RD: How was giallo reflective of the political climate of post-war Italy?

AF: While the giallo is a diverse category, it is united by a consistent obsession with past traumas, fragmented memories and the unravelling of familiar or comfortable facts. A significant number of these films dwell on the marked impact of rapid socio-economic change throughout Western Europe since the War, with such factors as tourism, bourgeois decadence, consumerist modernity and sexual licentiousness appearing time and time again as signs that contemporary urban spaces are being rendered culturally alienating and threatening.

"Giallo as a category is united by a consistent obsession with past traumas, fragmented memories and the unravelling of familiar or comfortable facts"

As I mention above, some other gialli seek directly to evoke audiences’ memories of the War, with the lived experience of Fascism, Nazi occupation and Allied bombings providing the causes for ongoing traumas and psychoses. One striking example of this is Watch Me When I Kill. In this film, the sleuth assumes that the serial killer is motivated by revenge for recent crimes, but eventually discovers that the victims had all collaborated with the Nazis during the War and are being hunted down by a relative of concentration camp victims. With its story showing how wartime trauma is pieced together as the underlying explanation for contemporary violence, this film provides an apt symbol for the tumults of 1970s Italy, when paramilitary wings of fascism and communism were resuming their age-old blood-feud on the nation’s streets.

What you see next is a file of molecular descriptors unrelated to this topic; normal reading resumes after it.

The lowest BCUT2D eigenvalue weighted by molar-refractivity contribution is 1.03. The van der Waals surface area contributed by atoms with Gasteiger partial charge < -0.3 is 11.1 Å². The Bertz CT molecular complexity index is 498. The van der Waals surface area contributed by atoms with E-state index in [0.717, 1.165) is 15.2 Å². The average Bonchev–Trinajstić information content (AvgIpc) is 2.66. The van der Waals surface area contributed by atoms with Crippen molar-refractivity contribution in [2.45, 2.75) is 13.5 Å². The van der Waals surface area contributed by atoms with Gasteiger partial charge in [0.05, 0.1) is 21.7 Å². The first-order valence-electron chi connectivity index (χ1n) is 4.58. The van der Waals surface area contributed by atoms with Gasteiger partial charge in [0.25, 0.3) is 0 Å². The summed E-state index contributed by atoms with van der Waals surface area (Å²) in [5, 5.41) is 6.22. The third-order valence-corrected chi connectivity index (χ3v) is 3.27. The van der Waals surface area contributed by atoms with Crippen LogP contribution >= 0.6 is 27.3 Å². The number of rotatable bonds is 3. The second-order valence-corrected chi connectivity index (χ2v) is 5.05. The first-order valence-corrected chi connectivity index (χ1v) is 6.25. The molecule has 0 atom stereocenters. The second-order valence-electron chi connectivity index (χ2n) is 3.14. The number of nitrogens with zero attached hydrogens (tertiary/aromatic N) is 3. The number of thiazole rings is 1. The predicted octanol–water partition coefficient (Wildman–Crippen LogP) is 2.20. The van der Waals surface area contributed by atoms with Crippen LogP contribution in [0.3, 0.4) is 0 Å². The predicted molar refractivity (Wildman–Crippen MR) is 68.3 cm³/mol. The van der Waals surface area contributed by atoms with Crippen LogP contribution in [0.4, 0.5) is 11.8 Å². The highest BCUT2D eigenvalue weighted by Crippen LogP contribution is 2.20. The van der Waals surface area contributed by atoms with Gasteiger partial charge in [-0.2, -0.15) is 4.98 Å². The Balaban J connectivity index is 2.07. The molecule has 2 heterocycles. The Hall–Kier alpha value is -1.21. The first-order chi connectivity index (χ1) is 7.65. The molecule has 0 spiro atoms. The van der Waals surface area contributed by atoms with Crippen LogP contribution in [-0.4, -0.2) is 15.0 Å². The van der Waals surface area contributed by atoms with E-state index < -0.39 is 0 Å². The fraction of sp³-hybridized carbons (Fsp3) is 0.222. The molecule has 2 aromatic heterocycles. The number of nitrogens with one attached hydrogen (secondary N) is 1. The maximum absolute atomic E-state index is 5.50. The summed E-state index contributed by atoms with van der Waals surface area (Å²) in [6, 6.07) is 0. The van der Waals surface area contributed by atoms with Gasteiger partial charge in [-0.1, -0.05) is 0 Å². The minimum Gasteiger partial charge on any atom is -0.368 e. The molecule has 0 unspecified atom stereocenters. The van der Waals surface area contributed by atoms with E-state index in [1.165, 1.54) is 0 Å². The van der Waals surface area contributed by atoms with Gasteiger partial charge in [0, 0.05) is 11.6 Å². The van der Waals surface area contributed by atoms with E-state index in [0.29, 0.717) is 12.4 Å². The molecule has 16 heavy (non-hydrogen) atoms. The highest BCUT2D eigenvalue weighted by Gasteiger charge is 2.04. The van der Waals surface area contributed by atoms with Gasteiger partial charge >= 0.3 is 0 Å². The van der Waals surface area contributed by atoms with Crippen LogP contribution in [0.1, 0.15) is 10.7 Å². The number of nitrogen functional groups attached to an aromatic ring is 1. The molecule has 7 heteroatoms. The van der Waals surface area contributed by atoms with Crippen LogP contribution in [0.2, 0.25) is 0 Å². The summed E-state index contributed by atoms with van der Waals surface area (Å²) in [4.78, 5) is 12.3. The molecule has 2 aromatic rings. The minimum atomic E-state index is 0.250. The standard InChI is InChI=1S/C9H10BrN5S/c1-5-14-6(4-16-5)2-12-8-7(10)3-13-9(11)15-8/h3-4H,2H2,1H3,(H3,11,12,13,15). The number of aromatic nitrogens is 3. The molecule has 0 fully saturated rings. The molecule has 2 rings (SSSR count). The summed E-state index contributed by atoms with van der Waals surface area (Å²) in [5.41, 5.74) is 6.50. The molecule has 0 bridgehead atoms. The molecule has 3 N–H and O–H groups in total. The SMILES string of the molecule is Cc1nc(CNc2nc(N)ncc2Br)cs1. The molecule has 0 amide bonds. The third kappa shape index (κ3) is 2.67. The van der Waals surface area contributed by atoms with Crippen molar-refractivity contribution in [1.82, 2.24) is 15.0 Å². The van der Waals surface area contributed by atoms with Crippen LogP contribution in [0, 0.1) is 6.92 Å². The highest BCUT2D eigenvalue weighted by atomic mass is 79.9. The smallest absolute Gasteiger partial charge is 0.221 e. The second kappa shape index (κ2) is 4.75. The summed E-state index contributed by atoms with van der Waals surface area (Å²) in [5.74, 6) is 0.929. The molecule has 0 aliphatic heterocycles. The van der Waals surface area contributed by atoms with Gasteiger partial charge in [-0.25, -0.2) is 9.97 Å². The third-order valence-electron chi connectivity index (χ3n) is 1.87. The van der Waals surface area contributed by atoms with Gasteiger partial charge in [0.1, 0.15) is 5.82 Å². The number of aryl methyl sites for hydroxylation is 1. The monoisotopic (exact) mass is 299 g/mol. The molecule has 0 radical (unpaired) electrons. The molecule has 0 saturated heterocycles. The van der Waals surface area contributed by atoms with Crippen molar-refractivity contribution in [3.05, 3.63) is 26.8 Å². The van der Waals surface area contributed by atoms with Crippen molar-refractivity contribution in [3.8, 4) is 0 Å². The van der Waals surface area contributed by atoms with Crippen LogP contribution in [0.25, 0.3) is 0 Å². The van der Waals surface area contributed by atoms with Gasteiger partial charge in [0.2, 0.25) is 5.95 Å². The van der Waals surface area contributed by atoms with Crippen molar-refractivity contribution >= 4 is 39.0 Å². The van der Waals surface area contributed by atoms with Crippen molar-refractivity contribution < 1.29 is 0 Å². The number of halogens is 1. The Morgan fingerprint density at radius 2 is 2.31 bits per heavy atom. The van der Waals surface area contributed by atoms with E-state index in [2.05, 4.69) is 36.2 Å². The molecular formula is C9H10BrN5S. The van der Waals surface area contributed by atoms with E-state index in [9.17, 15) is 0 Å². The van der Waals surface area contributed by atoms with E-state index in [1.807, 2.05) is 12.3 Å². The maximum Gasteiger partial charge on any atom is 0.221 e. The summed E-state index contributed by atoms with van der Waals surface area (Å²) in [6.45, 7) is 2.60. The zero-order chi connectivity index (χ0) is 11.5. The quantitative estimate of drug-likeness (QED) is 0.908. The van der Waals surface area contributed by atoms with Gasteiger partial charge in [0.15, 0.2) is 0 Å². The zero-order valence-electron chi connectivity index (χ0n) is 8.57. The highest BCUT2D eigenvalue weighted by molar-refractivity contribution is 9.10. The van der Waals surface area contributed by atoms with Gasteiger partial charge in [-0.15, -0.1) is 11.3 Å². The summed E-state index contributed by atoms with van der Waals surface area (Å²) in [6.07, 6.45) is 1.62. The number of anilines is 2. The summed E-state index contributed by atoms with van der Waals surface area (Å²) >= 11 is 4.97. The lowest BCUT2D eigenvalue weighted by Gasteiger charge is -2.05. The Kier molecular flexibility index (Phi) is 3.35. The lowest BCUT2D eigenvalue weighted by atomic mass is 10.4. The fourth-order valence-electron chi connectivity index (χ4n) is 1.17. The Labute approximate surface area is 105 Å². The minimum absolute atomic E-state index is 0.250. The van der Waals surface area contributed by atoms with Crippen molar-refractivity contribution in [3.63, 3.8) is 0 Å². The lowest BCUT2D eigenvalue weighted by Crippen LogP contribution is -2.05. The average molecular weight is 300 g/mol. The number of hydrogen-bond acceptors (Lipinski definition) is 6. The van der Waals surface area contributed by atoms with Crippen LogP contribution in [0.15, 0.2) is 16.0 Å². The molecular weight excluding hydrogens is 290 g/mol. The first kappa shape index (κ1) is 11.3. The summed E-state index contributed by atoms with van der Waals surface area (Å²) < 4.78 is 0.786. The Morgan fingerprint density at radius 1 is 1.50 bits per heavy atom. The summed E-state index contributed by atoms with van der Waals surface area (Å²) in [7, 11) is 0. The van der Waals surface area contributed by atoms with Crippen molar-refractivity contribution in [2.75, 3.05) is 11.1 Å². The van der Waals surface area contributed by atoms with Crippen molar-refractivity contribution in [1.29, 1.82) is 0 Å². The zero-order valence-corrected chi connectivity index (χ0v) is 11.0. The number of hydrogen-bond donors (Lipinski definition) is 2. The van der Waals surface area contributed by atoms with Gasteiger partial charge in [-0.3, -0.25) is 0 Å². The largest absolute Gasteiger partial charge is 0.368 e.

RD: Did giallo influence modern cinema in any way?

AF: Yes, the giallo was very influential on subsequent horror films: in particular, the American “slasher” cycle of the late 1970s and early 1980s. I would, for example, point fans of Friday the 13th (Sean S. Cunningham, 1980) to Reazione a catena / Bay of Blood (Mario Bava, 1971), to see a closely-related antecedent.

That gialli became so influential was in part due to a canny marketing strategy. When they were released in the USA, they tended to be sold as wildly transgressive shocks to the system, and their promotional posters often included dire warnings to audiences about the threats to their mental health that awaited them. For example, Bay of Blood’s US poster included the memorable slogan: “The first motion picture to require a face-to-face warning! Diabolical! Fiendish! Savage! You may not walk away from this one!”.

This was a sensationalised ploy designed to intrigue and attract audiences, and usually bore little resemblance to the actual content of the films, but it successfully ensured that the giallo attracted a cult following, and some of its fans went on to become filmmakers.

 

RD: What’s a good place to start with giallo films?

AF: The conventional answer would be to list La ragazza che sapeva troppo / The Evil Eye (Mario Bava, 1963), Sei donne per l’assassino / Blood and Black Lace (Mario Bava, 1964) and L’uccello dalle piume di cristallo / The Bird with the Crystal Plumage (Dario Argento, 1970).

As I say above, these three can lay claim to being the giallo’s “founding texts”, and they are all essential viewing to understand this filone. I would also point viewers to I corpi presentano tracce di violenza carnale / Torso (Sergio Martino, 1973), since this distils the giallo’s various thematic tensions by focusing on the clash between cosmopolitan modernity and provincial parochialism. This film was also a significant hit in the US market, and was accompanied by another delightfully hyperbolic marketing campaign: “WE DARE YOU to keep your eyes open during every terror-saturated scene of Torso.”

 

To learn more, catch Austin's virtual talk, Blood in the Streets: Film Cycles, Serial Killers and the Giallo, on December 10. Admission: £8